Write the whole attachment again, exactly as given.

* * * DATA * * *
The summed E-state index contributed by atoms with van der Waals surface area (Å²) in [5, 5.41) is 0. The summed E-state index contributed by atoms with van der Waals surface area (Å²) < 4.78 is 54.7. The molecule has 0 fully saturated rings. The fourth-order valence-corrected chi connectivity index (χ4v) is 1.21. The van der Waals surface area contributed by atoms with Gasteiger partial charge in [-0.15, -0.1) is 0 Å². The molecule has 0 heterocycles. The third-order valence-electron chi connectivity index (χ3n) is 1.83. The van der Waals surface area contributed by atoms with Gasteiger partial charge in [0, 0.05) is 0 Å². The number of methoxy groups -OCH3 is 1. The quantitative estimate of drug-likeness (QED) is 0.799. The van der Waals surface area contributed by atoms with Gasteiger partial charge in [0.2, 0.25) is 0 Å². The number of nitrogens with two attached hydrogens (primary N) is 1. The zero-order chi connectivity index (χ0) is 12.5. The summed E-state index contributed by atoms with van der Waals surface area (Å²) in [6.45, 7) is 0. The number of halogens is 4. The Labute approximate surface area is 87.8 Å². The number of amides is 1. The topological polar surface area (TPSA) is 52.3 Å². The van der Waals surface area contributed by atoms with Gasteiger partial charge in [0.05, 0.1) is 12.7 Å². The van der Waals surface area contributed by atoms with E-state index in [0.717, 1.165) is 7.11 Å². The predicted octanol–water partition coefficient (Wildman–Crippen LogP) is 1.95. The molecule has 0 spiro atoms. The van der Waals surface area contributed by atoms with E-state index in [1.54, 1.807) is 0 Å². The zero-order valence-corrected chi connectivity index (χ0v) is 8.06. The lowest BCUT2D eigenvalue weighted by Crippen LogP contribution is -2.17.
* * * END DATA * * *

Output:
The summed E-state index contributed by atoms with van der Waals surface area (Å²) in [5, 5.41) is 0. The summed E-state index contributed by atoms with van der Waals surface area (Å²) < 4.78 is 54.7. The molecule has 0 fully saturated rings. The fourth-order valence-corrected chi connectivity index (χ4v) is 1.21. The van der Waals surface area contributed by atoms with Gasteiger partial charge in [-0.15, -0.1) is 0 Å². The molecule has 0 heterocycles. The third-order valence-electron chi connectivity index (χ3n) is 1.83. The van der Waals surface area contributed by atoms with Gasteiger partial charge in [0, 0.05) is 0 Å². The number of methoxy groups -OCH3 is 1. The quantitative estimate of drug-likeness (QED) is 0.799. The van der Waals surface area contributed by atoms with Gasteiger partial charge in [0.2, 0.25) is 0 Å². The number of nitrogens with two attached hydrogens (primary N) is 1. The zero-order chi connectivity index (χ0) is 12.5. The summed E-state index contributed by atoms with van der Waals surface area (Å²) in [6.45, 7) is 0. The number of halogens is 4. The Labute approximate surface area is 87.8 Å². The number of amides is 1. The topological polar surface area (TPSA) is 52.3 Å². The van der Waals surface area contributed by atoms with Gasteiger partial charge in [0.05, 0.1) is 12.7 Å². The van der Waals surface area contributed by atoms with E-state index in [0.717, 1.165) is 7.11 Å². The predicted octanol–water partition coefficient (Wildman–Crippen LogP) is 1.95. The molecule has 0 spiro atoms. The van der Waals surface area contributed by atoms with E-state index in [1.54, 1.807) is 0 Å². The zero-order valence-corrected chi connectivity index (χ0v) is 8.06. The lowest BCUT2D eigenvalue weighted by Crippen LogP contribution is -2.17.